"This essay is my way of befriending and comprehending Billy Blake, whom I greatly admire in absentia.

"Why do you admire him so?

"Because he told the truth, because he shoved an insolent leering soldier down the road and stuffed him through a doorway, because he saw angels and saints and talked openly about his visions. Because he published his work himself. Because he was a tender and difficult and solicitous friend. Because he took great pride in his engraving and worked endlessly on plates to make them perfect. Because when he knew he was going to die he lay in his bed singing softly. Because he smiled at the deft poetry of the message when his wife served him an empty plate at dinner to remind him that they were starving. Because he wasn't satisfied with extant mythology and so built a vast grand impenetrable one of his own. Because in all things he wrote he never mentioned his weight, which was ample, or his height, which was not. Because he single-handedly rescued the ampersand from oblivion. Because in the few drawings of him he is alert, intent, attentive. Because even though he claimed much of his work was dictated whole to him by angels and prophets, he edited heavily. Because he and his wife used to sit naked in their garden and recite passages from Paradise Lost. Because when he was asked to recite his poems at parties he got up and removed his coat and sang his lyrics aloud while dancing around the room, which is why he was subsequently not invited to parties anymore. Because he taught his wife, a farmer's daughter, to read. Because he rose first every morning and laid the fire and made tea for her. Because he was endlessly exuberant. Because once at a dinner party he suddenly said to the child next to him, 'May God make this world as beautiful to you as it has been to me,' a sentence she remembered the rest of her life. Because he held his opinions firmly. Because his wife said she never saw his hands still unless he was asleep. Because to walk with him 'was like walking on air and talking with the Prophet Isaiah,' said his young friend George Richmond. Because he took great care to leave no debt at his death. Because he wrote and then threw away 'six or seven epic poems as long as Homer, and twenty tragedies as long as Macbeth,' judging them not worthy of publication or engraving. Because in the ringing fury of his lines there is also great mercy. Because even when he was sick unto death he engraved a little business card for his old friend George Cumberland. Because he could not stop painting and died with his pencil in hand. Because he bought a new pencil two days before he died. Because the very last thing he drew was his wife's face.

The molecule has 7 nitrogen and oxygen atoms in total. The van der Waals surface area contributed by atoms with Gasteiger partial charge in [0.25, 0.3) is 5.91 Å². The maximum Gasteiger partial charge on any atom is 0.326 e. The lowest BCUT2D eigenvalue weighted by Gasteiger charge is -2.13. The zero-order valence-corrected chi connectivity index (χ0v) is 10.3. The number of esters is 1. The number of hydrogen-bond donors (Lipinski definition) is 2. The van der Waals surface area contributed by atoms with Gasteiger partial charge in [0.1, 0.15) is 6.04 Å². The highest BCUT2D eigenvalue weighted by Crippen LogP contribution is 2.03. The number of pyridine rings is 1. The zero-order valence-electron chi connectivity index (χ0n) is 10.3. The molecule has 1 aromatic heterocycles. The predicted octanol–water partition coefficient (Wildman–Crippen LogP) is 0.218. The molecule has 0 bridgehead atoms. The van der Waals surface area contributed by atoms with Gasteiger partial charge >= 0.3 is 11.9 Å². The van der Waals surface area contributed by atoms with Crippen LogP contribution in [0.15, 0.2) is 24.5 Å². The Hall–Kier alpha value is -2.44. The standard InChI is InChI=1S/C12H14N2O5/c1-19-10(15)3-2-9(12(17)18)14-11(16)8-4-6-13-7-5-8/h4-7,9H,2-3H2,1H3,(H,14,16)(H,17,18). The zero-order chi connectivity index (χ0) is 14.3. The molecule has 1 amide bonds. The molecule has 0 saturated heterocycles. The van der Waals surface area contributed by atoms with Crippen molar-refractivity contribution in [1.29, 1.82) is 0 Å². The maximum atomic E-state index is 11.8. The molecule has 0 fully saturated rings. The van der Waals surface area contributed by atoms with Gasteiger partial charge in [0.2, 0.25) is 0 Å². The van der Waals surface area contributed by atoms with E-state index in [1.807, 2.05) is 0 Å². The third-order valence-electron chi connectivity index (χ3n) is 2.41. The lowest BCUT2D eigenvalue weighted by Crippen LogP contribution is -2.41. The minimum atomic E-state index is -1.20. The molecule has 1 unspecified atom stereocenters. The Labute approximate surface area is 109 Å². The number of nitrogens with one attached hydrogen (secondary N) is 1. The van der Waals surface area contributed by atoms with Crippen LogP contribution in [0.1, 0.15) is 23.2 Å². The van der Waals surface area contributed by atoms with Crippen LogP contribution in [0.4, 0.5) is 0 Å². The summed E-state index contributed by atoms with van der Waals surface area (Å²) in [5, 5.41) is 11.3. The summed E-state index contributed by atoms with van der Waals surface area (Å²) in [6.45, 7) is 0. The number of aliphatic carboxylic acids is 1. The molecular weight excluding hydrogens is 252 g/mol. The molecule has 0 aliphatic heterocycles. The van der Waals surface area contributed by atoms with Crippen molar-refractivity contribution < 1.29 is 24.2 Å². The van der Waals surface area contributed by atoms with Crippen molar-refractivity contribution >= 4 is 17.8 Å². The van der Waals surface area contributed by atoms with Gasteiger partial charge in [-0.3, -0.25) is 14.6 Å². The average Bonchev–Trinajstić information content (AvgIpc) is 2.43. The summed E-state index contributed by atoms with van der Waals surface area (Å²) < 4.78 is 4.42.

"It is this last detail that catches my heart.”